Image showing the lead that halts the team. "We went down and walked among the chaos of huge three meter thick ice blocks before we reached the actual line of division. It was something incredible for all of us we saw for the first time. Moving almost silently at the speed of 4-5 hundred meters per an hour the ice field we were standing on was passing another one."
courtesy MLAE 2013, SOURCE
At the North Pole on April 6.
courtesy MLAE 2013, SOURCE
The team at the NP, 90°N.
courtesy MLAE 2013, SOURCE
Planned route.
courtesy MLAE 2013, SOURCE
Russian amphibious vehicles negotiating big lead and ridges

Posted: Apr 16, 2013 08:03 pm EDT
(Newsdesk) The Russian vehicles were halted by big open water and "towering ridges", they reported on April 11th. Since then have been trying to find a suitable and safe route to Resolute Bay, Canada. On the satellite images they can clearly see two big black leads (open water), one of which is stretching right across their way.

Trudy Wohlleben from Canadian Ice Service told ExplorersWeb, "That flaw lead between the coastal fast ice and the mobile pack ice opens and recloses regularly, creating long parallel coastal ridges and large hummock fields."

The MLAE team says the sea ice on the Russian side of the North Pole (90°N) and the Canadian side differ as the Canadian side has more and higher pressure ridges and more open water.

Updates

April 12
Canadian Arctic Sector N 87° 39' W 83° 40'

After two days of fast traveling southwards from 90°N the expedition stopped in front of one kilometer wide "drift division line".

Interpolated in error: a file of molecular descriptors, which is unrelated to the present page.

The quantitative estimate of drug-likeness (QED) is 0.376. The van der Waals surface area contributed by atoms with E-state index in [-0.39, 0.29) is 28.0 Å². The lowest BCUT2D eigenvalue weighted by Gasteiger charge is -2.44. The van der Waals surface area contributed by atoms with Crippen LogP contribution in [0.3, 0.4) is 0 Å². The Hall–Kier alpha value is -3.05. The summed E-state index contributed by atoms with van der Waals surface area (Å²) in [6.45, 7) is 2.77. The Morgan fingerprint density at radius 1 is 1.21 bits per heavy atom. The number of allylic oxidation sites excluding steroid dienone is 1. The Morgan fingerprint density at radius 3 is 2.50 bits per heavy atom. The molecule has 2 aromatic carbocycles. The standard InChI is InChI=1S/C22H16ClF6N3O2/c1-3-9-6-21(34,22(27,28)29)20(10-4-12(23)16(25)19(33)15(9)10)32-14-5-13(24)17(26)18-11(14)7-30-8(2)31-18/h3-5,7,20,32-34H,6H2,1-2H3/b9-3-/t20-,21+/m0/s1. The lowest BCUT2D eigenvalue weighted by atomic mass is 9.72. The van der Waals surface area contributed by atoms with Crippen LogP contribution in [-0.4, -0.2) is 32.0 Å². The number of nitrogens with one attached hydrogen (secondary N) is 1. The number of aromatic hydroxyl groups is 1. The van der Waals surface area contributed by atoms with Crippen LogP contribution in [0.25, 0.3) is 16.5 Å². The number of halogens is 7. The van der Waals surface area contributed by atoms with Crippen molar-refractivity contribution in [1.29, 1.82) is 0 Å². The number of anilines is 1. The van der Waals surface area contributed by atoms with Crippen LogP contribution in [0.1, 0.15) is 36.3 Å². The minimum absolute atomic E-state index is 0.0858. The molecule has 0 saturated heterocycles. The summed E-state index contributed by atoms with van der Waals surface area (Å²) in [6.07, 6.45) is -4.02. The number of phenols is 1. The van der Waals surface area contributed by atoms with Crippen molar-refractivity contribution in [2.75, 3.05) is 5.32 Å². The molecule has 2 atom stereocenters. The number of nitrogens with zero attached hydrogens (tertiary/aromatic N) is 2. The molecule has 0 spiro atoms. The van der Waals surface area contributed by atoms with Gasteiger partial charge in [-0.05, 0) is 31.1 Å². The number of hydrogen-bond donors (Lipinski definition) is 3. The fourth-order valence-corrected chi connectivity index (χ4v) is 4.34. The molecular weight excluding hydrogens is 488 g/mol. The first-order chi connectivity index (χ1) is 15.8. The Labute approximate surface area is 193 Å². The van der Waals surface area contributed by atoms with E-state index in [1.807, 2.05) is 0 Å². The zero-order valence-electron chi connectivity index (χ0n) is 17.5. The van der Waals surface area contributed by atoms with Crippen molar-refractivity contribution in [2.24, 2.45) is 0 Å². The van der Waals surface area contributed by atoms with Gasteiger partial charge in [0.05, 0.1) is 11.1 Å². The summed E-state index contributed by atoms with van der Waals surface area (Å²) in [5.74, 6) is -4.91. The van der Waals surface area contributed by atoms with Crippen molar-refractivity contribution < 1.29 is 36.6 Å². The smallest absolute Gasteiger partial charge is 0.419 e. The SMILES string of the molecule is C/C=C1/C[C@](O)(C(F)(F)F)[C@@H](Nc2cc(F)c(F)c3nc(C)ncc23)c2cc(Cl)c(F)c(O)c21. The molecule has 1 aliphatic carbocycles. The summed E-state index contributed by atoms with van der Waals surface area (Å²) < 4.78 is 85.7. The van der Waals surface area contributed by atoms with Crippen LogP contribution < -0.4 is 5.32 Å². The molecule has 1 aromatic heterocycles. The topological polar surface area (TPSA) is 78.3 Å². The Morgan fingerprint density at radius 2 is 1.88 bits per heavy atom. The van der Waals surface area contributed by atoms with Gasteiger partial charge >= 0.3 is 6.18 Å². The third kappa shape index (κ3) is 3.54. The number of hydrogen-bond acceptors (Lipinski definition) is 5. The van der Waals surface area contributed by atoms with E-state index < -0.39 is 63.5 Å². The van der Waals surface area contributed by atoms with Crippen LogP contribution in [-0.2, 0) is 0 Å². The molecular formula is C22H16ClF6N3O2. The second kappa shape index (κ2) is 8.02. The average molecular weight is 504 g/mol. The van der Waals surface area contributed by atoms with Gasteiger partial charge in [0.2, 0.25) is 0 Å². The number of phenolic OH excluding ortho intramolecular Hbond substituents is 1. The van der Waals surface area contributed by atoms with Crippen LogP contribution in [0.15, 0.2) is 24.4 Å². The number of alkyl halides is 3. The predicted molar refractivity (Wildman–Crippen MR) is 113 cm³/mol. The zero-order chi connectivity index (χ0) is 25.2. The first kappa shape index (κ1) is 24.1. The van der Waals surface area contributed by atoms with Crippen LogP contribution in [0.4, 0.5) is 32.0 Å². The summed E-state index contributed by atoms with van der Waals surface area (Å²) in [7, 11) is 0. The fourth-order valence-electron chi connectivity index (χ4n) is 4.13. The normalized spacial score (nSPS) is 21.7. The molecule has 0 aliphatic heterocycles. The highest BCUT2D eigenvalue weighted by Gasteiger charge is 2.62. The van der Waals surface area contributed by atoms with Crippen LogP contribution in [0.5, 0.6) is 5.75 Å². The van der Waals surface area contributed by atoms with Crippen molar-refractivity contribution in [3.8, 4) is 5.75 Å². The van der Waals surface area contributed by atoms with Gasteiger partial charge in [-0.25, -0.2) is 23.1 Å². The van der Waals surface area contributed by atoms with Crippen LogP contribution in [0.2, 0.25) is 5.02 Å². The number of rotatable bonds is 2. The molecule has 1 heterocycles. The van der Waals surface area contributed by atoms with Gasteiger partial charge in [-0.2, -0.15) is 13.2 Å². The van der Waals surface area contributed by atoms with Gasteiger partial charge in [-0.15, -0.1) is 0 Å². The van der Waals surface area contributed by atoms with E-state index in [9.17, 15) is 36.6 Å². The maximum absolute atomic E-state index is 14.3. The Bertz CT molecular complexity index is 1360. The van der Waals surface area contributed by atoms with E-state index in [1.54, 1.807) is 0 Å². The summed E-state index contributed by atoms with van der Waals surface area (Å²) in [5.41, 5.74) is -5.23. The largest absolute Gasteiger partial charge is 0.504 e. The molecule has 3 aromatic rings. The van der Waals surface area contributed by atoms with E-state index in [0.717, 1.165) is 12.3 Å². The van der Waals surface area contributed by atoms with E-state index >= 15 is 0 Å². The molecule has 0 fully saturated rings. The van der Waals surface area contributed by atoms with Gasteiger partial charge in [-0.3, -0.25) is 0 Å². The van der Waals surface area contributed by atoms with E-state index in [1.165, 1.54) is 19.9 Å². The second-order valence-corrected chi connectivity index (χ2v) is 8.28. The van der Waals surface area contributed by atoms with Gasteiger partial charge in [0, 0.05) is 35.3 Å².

Afanasy Makovnev reported, "We went down and walked among the chaos of huge three meter thick ice blocks before we reached the actual line of division. It was something incredible for all of us we saw for the first time. Moving almost silently at the speed of 4-5 hundred meters per an hour the ice field we were standing on was passing another one. The line between them was precisely straight and, I am sure, stretching miles and miles."

"I could easily step forth, crossed it and walked on the other side of the line. But how to drive automobiles across it? On each side of that line there were pressure ridges, some of them reached 7 to 8 meters above the water level."

"From the Arctic and Antarctic Research Institute we received an infrared satellite image showing ice surface from the North Pole to the coast of Ellesmere Island in a section between the 55-th and 85-th western meridians: yes, there are two very well visible drift division lines on the satellite image and we are near one of them stretched over our way in the direction of 135-140 degrees. What to do now? The right decision must be made now: shall we go East or West?"

April 15
N87° 19'57.83, W073° 38'29.04.
Drift 10km per day to the southeast.

They reported that all the team members were busy; the mechanics were struggling with small leak through the engine oil pressure sensor, professionals at Barneo were contacted regarding advice on the state of the ice and how they should travel, and they also reported that Canadian Ice Service monitors the situation. "The weather cleared on Monday [April 15th], hoping to get a long-awaited shot and take the right course to bypass most of the trouble."